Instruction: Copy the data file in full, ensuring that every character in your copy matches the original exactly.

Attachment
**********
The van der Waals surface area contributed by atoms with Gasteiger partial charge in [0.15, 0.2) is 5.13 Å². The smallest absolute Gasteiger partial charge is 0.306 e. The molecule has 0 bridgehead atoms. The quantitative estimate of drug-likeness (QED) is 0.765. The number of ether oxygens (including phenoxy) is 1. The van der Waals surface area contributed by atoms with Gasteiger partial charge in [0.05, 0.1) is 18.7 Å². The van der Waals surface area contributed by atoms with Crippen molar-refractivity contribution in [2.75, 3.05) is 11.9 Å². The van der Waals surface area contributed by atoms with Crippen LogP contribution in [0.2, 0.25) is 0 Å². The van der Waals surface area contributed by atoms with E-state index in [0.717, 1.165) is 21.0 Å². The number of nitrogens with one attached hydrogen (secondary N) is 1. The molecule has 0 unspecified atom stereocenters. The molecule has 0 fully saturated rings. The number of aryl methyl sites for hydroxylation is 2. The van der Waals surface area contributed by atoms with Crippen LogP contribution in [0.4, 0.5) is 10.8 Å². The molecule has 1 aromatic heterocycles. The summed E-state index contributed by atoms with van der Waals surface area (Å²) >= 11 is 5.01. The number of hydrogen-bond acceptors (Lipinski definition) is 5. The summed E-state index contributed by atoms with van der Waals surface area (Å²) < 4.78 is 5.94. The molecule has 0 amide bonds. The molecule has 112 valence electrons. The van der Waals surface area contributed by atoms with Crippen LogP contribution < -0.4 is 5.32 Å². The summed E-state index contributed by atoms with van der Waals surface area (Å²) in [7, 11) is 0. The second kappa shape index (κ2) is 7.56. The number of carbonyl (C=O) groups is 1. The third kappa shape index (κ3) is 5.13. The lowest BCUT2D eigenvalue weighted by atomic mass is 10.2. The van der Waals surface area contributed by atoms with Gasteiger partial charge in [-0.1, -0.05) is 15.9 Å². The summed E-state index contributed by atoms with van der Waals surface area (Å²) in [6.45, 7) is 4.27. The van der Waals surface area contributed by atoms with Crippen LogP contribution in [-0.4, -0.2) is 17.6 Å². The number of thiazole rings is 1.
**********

The van der Waals surface area contributed by atoms with Gasteiger partial charge in [0.15, 0.2) is 5.13 Å². The smallest absolute Gasteiger partial charge is 0.306 e. The molecule has 0 bridgehead atoms. The quantitative estimate of drug-likeness (QED) is 0.765. The number of ether oxygens (including phenoxy) is 1. The van der Waals surface area contributed by atoms with Gasteiger partial charge in [0.05, 0.1) is 18.7 Å². The van der Waals surface area contributed by atoms with Crippen molar-refractivity contribution in [2.75, 3.05) is 11.9 Å². The van der Waals surface area contributed by atoms with Crippen LogP contribution in [0.2, 0.25) is 0 Å². The van der Waals surface area contributed by atoms with E-state index in [0.717, 1.165) is 21.0 Å². The number of nitrogens with one attached hydrogen (secondary N) is 1. The molecule has 0 unspecified atom stereocenters. The molecule has 0 fully saturated rings. The number of aryl methyl sites for hydroxylation is 2. The van der Waals surface area contributed by atoms with Crippen LogP contribution in [0.4, 0.5) is 10.8 Å². The molecule has 1 aromatic heterocycles. The summed E-state index contributed by atoms with van der Waals surface area (Å²) >= 11 is 5.01. The number of hydrogen-bond acceptors (Lipinski definition) is 5. The summed E-state index contributed by atoms with van der Waals surface area (Å²) < 4.78 is 5.94. The molecule has 0 amide bonds. The molecule has 112 valence electrons. The van der Waals surface area contributed by atoms with Crippen LogP contribution < -0.4 is 5.32 Å². The summed E-state index contributed by atoms with van der Waals surface area (Å²) in [7, 11) is 0. The second kappa shape index (κ2) is 7.56. The number of carbonyl (C=O) groups is 1. The third kappa shape index (κ3) is 5.13. The lowest BCUT2D eigenvalue weighted by atomic mass is 10.2. The van der Waals surface area contributed by atoms with Gasteiger partial charge in [-0.1, -0.05) is 15.9 Å². The summed E-state index contributed by atoms with van der Waals surface area (Å²) in [6.45, 7) is 4.27. The van der Waals surface area contributed by atoms with Crippen LogP contribution in [-0.4, -0.2) is 17.6 Å². The number of thiazole rings is 1.